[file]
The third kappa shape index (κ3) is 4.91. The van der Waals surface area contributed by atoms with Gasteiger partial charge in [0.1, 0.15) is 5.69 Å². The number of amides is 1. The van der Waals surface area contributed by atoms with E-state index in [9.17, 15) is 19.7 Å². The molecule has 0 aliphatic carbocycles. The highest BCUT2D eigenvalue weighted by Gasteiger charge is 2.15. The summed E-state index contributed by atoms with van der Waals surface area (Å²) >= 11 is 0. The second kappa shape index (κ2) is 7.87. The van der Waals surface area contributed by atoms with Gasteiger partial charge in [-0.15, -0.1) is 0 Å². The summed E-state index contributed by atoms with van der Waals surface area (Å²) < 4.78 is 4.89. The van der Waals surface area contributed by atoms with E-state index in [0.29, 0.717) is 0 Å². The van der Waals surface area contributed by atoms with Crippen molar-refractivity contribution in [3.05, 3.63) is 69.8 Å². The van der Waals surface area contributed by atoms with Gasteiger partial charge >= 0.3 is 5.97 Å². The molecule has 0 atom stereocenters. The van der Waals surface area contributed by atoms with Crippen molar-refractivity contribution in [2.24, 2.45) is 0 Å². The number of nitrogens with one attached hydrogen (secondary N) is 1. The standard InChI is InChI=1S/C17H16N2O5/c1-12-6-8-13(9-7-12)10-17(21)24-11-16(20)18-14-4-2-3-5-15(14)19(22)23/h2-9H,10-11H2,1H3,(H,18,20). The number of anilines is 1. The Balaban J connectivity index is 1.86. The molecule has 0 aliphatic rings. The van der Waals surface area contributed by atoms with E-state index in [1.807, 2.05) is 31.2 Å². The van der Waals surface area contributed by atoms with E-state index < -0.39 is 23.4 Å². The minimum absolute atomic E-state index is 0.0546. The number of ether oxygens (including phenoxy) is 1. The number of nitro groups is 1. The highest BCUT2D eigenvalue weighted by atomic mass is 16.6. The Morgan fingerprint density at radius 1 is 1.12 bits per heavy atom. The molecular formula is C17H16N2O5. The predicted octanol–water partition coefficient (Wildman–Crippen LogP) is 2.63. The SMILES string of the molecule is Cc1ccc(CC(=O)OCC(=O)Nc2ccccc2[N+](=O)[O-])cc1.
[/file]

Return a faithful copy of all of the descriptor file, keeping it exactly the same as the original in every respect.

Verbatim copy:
The third kappa shape index (κ3) is 4.91. The van der Waals surface area contributed by atoms with Gasteiger partial charge in [0.1, 0.15) is 5.69 Å². The number of amides is 1. The van der Waals surface area contributed by atoms with E-state index in [9.17, 15) is 19.7 Å². The molecule has 0 aliphatic carbocycles. The highest BCUT2D eigenvalue weighted by Gasteiger charge is 2.15. The summed E-state index contributed by atoms with van der Waals surface area (Å²) >= 11 is 0. The second kappa shape index (κ2) is 7.87. The van der Waals surface area contributed by atoms with Gasteiger partial charge in [-0.15, -0.1) is 0 Å². The summed E-state index contributed by atoms with van der Waals surface area (Å²) < 4.78 is 4.89. The van der Waals surface area contributed by atoms with E-state index in [0.29, 0.717) is 0 Å². The van der Waals surface area contributed by atoms with Crippen molar-refractivity contribution in [3.05, 3.63) is 69.8 Å². The van der Waals surface area contributed by atoms with Gasteiger partial charge >= 0.3 is 5.97 Å². The molecule has 0 atom stereocenters. The van der Waals surface area contributed by atoms with Crippen molar-refractivity contribution in [2.24, 2.45) is 0 Å². The number of nitrogens with one attached hydrogen (secondary N) is 1. The standard InChI is InChI=1S/C17H16N2O5/c1-12-6-8-13(9-7-12)10-17(21)24-11-16(20)18-14-4-2-3-5-15(14)19(22)23/h2-9H,10-11H2,1H3,(H,18,20). The number of anilines is 1. The Balaban J connectivity index is 1.86. The molecule has 0 aliphatic rings. The van der Waals surface area contributed by atoms with E-state index in [1.807, 2.05) is 31.2 Å². The van der Waals surface area contributed by atoms with E-state index < -0.39 is 23.4 Å². The minimum absolute atomic E-state index is 0.0546. The number of ether oxygens (including phenoxy) is 1. The number of nitro groups is 1. The highest BCUT2D eigenvalue weighted by atomic mass is 16.6. The Morgan fingerprint density at radius 1 is 1.12 bits per heavy atom. The molecular formula is C17H16N2O5. The predicted octanol–water partition coefficient (Wildman–Crippen LogP) is 2.63. The SMILES string of the molecule is Cc1ccc(CC(=O)OCC(=O)Nc2ccccc2[N+](=O)[O-])cc1.